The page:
You can learn a lot about Mart’s career in the article that I wrote — with copious help from Mart — about his longtime former partner, “Big Mike” Burkhart (The Legend of "Big Mike" Burkhart). While Mart didn’t have the legacy or number of glory days of fellow Texans like Richard Tharp and Raymond Beadle, he was still one of them.

When I got the email about Mart’s death from one of his friends, Jimmy Garritson, I texted Tharp to share the news. Tharp, who lives not far from the North Dallas Tollway where the accident occurred and snarled traffic for miles, knew of the wreck from the news but not the identity of its lone victim. He quickly called Beadle to share the sad news. That’s how close a community it still is for these retired quarter-mile heroes.

Mart apparently had shared with Garritson some of our past correspondence, so he knew I’d want to know of his passing. Same story with Bob Wolcott, who was another friend of Mart’s and also emailed me.

“Mart talked a lot about his friendship with you, and I thought you needed to know,” said Garritson, which was incredibly touching to me. “He got me to reading your column and gave me your email address in case I ever wanted to write to you myself, but I never thought it would be for this.”

According to Garritson, the two were regular meal companions and talked just about every day, about everything and nothing, and he fondly remembers Mart regaling him with his racing stories.

I wish I had gotten the chance to ask Mart about the time he beat the snake ...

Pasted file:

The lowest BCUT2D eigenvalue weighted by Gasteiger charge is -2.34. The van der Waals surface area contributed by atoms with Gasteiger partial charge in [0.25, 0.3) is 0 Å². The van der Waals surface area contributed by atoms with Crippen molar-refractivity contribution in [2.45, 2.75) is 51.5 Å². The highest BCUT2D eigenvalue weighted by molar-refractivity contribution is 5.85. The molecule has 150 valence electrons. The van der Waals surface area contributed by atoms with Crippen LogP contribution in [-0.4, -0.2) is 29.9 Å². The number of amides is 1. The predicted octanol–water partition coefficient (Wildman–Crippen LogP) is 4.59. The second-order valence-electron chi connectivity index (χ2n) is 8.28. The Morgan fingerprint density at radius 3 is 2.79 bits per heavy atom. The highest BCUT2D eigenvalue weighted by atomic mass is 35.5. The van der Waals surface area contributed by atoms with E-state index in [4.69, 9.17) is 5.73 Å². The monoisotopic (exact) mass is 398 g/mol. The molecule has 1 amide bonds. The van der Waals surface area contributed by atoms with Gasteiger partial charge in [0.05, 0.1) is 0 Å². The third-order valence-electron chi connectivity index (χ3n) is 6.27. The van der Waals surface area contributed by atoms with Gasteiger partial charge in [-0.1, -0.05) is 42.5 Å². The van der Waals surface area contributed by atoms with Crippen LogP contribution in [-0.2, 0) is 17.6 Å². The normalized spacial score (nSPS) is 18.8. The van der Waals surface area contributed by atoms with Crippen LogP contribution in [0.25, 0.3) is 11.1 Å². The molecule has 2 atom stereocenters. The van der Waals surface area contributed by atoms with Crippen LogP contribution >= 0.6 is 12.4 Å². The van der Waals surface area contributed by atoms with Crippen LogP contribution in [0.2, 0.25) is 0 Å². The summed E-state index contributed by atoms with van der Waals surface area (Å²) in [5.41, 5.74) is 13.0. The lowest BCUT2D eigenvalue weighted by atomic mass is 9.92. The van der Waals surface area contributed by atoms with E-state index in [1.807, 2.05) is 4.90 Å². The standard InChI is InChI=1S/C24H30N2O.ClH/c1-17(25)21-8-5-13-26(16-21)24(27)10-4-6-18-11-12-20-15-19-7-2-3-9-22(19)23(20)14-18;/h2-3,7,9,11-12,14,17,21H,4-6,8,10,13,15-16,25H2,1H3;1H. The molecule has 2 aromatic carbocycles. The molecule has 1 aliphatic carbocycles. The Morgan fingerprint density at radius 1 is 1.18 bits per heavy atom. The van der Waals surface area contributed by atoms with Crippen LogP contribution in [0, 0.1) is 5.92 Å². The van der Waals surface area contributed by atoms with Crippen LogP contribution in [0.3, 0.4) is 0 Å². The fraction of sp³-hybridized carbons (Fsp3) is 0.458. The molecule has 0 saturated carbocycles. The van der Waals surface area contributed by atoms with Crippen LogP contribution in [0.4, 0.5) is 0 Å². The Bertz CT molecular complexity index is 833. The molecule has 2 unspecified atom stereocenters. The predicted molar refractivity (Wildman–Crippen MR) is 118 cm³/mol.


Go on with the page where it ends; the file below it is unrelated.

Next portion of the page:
“He could be a crusty character, but it was fun listening to the stories,” said Garritson, who owns a shop in Garland and races in Top Dragster. “We’d go out and eat, or try; I’d call him ‘No-show Mart’; everything I’m telling to you I’ve said – and worse – to his face, but that was the kind of friendship we had. He was a nice guy and a great friend.

“He was just a great character. He told me the story one time about towing his ’63 Corvette from Texas to Georgia with Paul Adams to have it worked on. They were rolling along at 90 to 100 mph and got pulled over by a cop somewhere in Alabama. They pulled over, and the cop ordered them to show their hands. Once the cop found out they were hot rodders, he took a liking to them, and they schmoozed their way out of that deal. That was just Mart.”

Wolcott and Mart often traveled with Don Ross and Bobby and Ruthann Langley to the Hot Rod Reunion in Bowling Green, Ky., with Langley’s famous Scorpion dragster in tow. “The year after Bobby’s death, Mart, Paul Adams, and I took the car to Bowling Green as Don was unable to attend. Mart was a very friendly guy and helpful, too. He was a very astute businessman, with his own accounting firm. I met Mart back when he first started with Mike Burkhart. ‘Big Mike’ grew up in my same neighborhood in North Dallas. At the time, I was in the speed equipment business (speed shop), and any and every one that raced in the late ‘40s, ‘50s, ‘60s, ‘70s traded with us, so I knew all of them. The Dallas racing fraternity still holds a reunion every year.”

Reader Bill McLauchlan also wrote to remind me that Mart was nearly part of a world championship effort in 1972, when he loaned his Drag-On Vega to the late Butch Maas to run the World Finals in Amarillo, Texas. They qualified No. 1 and reached the semifinals before breaking the rear end. You can read more about that, and Mart’s thoughts on it, in this column I wrote in 2010 about Maas after his death.

Mart is survived by his wife, Linda; son, Ryan; daughter, Kaylee; grandson, Brayden; a granddaughter due in September; sisters Cindy and Peggy; brother Ralph; and numerous nieces, nephews, aunts, uncles, and cousins. Services were held Tuesday.

There was a nice obituary about Mart in the Dallas Morning News citing his racing history, and I learned a few things. I didn’t know that a) his given name was Joseph Martin Higginbotham IV or that b) he was the grandson of one of Dallas' founding fathers, JM Higginbotham Jr., whose buildings are historically honored in downtown Dallas and the West End.

Funny the things you learn after you lose someone, but sad that you can’t talk with them about them. I’ll miss talking to Mart.